Dancing to the music of translation

 
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I’ve been translating Alain Mabanckou’s fiction into English for fifteen years. By now I feel almost like an accompanist working with a familiar soloist. I’ve lived in his sound landscape for so long that I know where the weight lies in a sentence, the rhythm, the metre and the flow, the intention behind the phrasing.

The majority of Alain’s readers read his novels in French, but after that the US readership is probably the largest. Though he’s lived in LA for 15 years, he still writes in French and passes the results on to a white, female translator who lives in Britain. A few years ago, he gave a lecture at the British Library. I hadn’t told him I was coming, and slipped in at the back at the last moment – translators are used to being invisible, it’s part of the job. When someone raised a question about translation in the Q&A, I felt a lurch of the stomach, like someone in a railway carriage in a 19th-century story who suddenly realises the gossip among the travellers is about them. Didn’t Alain feel the translations of his novels were a little too – British? Fortunately Alain said No, he didn’t. Had I been bolder I would have stood up and pointed out that all his fiction that – up to that point – I had translated, was set in the Republic of the Congo. He has often acknowledged the influence of the rigorous, almost classical French system in which he was educated, and I have always sought to reflect the elegance of his written and spoken French in my Anglo-European translations.

In Mon cousin d’Amérique, the narrator is staying in the Renaissance hotel. The encounter between narrator and the man on the street, whose descent is less genealogical than historic – that is, evidenced by story and myth – takes place on Carondelet Street, named after the original Creole quarter of the city. The drama of their meeting revolves round a question of exchange – should the narrator give him euros or dollars? But it’s also about the encounter of narrator and a character who is both archetype and singular voice, representative of history and something more …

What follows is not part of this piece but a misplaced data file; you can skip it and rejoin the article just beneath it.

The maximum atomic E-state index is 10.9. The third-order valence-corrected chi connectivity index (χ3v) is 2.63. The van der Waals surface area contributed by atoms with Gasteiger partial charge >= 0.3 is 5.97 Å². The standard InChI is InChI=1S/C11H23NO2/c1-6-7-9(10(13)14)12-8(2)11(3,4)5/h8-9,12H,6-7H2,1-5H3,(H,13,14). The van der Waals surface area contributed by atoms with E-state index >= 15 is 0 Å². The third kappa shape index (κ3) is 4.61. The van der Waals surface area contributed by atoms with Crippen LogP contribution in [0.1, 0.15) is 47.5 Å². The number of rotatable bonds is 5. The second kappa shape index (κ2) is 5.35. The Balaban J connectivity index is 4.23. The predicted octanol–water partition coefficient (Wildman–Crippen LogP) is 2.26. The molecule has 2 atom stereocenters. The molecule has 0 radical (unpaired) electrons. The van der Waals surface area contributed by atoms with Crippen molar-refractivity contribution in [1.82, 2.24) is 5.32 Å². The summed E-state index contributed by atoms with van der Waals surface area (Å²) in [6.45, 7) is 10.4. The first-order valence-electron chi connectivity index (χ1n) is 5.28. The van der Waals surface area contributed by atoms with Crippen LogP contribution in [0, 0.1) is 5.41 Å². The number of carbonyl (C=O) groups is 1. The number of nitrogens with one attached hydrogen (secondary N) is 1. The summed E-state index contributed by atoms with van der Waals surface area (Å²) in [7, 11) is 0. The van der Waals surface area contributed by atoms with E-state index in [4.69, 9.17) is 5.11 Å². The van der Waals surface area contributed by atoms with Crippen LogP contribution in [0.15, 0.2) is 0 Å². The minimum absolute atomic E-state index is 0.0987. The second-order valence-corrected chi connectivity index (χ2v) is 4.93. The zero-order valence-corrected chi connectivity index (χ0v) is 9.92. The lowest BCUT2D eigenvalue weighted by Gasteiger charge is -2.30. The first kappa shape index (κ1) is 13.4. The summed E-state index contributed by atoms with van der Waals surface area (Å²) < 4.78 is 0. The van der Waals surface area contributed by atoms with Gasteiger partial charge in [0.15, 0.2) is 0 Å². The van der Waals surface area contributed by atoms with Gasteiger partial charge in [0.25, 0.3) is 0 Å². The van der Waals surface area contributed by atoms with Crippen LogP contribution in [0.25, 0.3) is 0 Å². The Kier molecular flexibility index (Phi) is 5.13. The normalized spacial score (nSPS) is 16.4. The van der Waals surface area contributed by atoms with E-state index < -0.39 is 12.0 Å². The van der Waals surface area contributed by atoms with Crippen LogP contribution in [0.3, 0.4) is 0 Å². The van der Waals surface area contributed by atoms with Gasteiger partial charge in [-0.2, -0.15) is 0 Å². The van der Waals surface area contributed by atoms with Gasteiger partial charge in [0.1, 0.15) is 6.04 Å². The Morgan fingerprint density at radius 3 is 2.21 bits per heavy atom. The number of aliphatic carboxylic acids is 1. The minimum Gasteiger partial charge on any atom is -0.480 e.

Alain, as he has often emphasised, is a migratory bird, balancing on one leg, here one season, elsewhere the next. What interests him is the meeting of languages across borders, the ways in which they travel, the echoes that reach us across history through books and life, the voices and texts and stories we absorb and rework and recreate.

The marmite in which Afro-African, Afro-American and Afro-European voices meet is a symbol of community as well as a constantly brewing source of nourishment. His novels contain a multitude of narrators and voices. To capture his voice I need to capture a thousand others. Alain quotes his own work, in fragments, as easily as he quotes other writers, Senegalese, Nigerian, American, French. I am aware, as I translate, of how certain phrases emerge from the text like old stones when the vegetation is worn away in a dry season. It makes the task of translation over time as endlessly fascinating as it is demanding, even, occasionally, exasperating. I never tire of it.




 
 
 
 

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